Prime Minister John Vorster announced at a hastily arranged press conference today that the Parliament will be dissolved immediately and nationwide elections held on Nov. 30.

The move is clearly designed to refute mounting criticism, both internal and international, by proving that his beleaguered government holds the support of the majority of South African voters.

Vorster began the surprise announcement that elections would be held 18 months early with a blast at outside medding:

"What I am asking the electorate to do is to say whether they agree with my standpoint and that of my ministers that no other country has the right to interfere in our affairs or to prescribe to us."

The surprise move followed to Cabinet meeting at which the growing list of problems facing the country were debated: the death in detention of black activist leader Steve Biko, the possibility of further U.N. sanctions, continued nationwide unrest, the dispute over Namibia (Southwest Africa) and South Africa's role in the Rhodesian crisis.

Although the controversial death of Biko and the role of Justice Minister Jimmy Kruger in the case were apparently involved in the Cabinet discussions, there was no information available to the substance of the talks.

In response to a question, Vorster said that the calling of the election "has nothing whatsoever to do" with Biko's death.

Vorster is under pressure from many quarters, however, including a significant number of the country's dominant Afrikaners, to remove Kruger from the Justice Ministry. There was speculation in some quarters that forming a new government would provide a convenient way of at least shifting him to another ministry.

The recently troubled past is not the only issue in the election. Vorster said today that he will test the white electorate - which numbers about 2.2 million - on the government's plan for the future: restructuring the government through a new constitution that would provide separate parliaments for South Africa's 2.3 million "Coloreds" (persons of mixed race) and 750,000 Asians. The 18 million blacks are to be resettled in "homelands."

Neither the "Coloreds" nor the Asians have any vote. The blacks are officially viewed as citizens of their homelands" and do not vote.

Dr. Nthato Motlana, a leader in Soweto - the black gehtto outside Johannesburg, and one of the country's most troubled areas - denounced the election, saying: "While politics and white elections don't mean a damn thing to the black man."

While Vorster claimed today that the new constitution would give "meaningful rights and privileges to colored peoples," there would in the end be no serious deviation from the current policy of apartheid, or separate development of the races.

Many observers and political analysts here beelieve that South Africa is facing its most critical period since the ruling National Party took power in 1948. Since the first racial unrest 15 months ago, there has been a noticeable growth in dissidence even among formerly staunch government supporters.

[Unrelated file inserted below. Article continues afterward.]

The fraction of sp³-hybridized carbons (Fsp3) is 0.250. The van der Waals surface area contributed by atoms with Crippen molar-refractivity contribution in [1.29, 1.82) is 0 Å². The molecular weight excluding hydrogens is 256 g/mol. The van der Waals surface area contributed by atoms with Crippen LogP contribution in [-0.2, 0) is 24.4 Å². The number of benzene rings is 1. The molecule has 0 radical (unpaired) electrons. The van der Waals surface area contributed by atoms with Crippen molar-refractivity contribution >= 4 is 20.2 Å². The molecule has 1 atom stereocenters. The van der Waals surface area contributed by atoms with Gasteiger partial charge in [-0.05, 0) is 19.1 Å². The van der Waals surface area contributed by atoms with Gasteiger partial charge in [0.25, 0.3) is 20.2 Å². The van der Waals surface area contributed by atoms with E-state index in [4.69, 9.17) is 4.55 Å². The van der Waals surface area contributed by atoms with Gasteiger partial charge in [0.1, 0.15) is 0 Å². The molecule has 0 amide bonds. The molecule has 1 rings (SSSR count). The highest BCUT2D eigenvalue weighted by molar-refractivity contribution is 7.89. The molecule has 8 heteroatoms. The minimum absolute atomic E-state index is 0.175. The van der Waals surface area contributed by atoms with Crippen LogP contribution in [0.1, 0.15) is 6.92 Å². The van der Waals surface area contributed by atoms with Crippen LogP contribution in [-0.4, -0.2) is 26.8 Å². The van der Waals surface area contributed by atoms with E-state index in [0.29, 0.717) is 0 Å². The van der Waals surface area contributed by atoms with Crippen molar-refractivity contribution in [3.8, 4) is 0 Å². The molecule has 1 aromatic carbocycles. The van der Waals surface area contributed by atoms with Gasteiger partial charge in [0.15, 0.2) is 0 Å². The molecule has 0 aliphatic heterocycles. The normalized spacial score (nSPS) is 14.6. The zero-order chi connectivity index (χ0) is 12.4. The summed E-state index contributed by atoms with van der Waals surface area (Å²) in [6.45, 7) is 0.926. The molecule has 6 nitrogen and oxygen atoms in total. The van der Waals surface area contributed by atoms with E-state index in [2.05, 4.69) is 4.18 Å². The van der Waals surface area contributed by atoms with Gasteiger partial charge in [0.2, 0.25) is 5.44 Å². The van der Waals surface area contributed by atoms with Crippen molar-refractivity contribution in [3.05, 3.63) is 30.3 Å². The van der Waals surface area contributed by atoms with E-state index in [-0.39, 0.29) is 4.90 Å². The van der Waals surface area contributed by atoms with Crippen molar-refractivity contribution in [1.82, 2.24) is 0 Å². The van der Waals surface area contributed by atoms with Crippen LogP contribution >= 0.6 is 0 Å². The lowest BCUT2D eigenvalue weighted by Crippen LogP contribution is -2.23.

The mood of uncertainty here is unparalleled, with emigration figures increasing as whites wonder about their security, either under the current white government - which so far has not been able to end the internal crisis - or a future, possibly embittered, black government.

The National Party, which won the last general election in April 1974 with it biggest majority since rising to power, "no longer has the same mandate," one editorial writer commented tonight. "Vorster had to do it to prove the tide isn't turning against him."

An editorial in last week's "To the Point" magazine, a South African weekly, pointed out: The National Party's 1974 mandate - while it still has almost two years to run - is under some challenge in the crucial areas of race and group relations, and in foreign policy. That challenge is not so obvious in the parliamentary division of parties as it is in the debates both inside and out of party circles, in academia, commerce and the lower levels of political discussion throughout the country."

At stake at the November election are 171 parliamentary seats. Vorster's party now dominates heavily, with 123 seats. The largest opposition group is the new Republic Party - formerly the United Party - with 24 seats. The most moderate white political group is the Progressive Federal Party - until recently the Progressive Reform Party - with 18 seats. The South African Party, a small conservative fringe movement, has six seats.

Despite the country's growing problems, the Afrikaner-dominated National Party will probably manage to maintain its lead, while the fragmented opposition may finally sort itself out with one party emerging with a strong voice to argue on behalf of moderate whites.

Vorster struck a defiant tone at the packed press conference today, reminding listeners that he and other ministers in his government have spoken out strongly against demands for "one-man, one-vote".

"We feel, however, that the time has come and that it is only too right for the electorate too to add their voices to this protest," Vorster said, adding that this is especially important because he and others in the Cabinet have been pictured in "certain propaganda" as softening their positions on opposition to enfranchising South Africa's nonwhite population.

This is the third time Vorster has called a snap election. In 1970 he called for a vote to block an extreme-right splinter group from taking over the National Party. In 1974 he called an election when a military takeover in Portugal led to decolonization moves in Mozambique and Angola. In that vote, he sought an mandate for his "detente" policies with black Africa.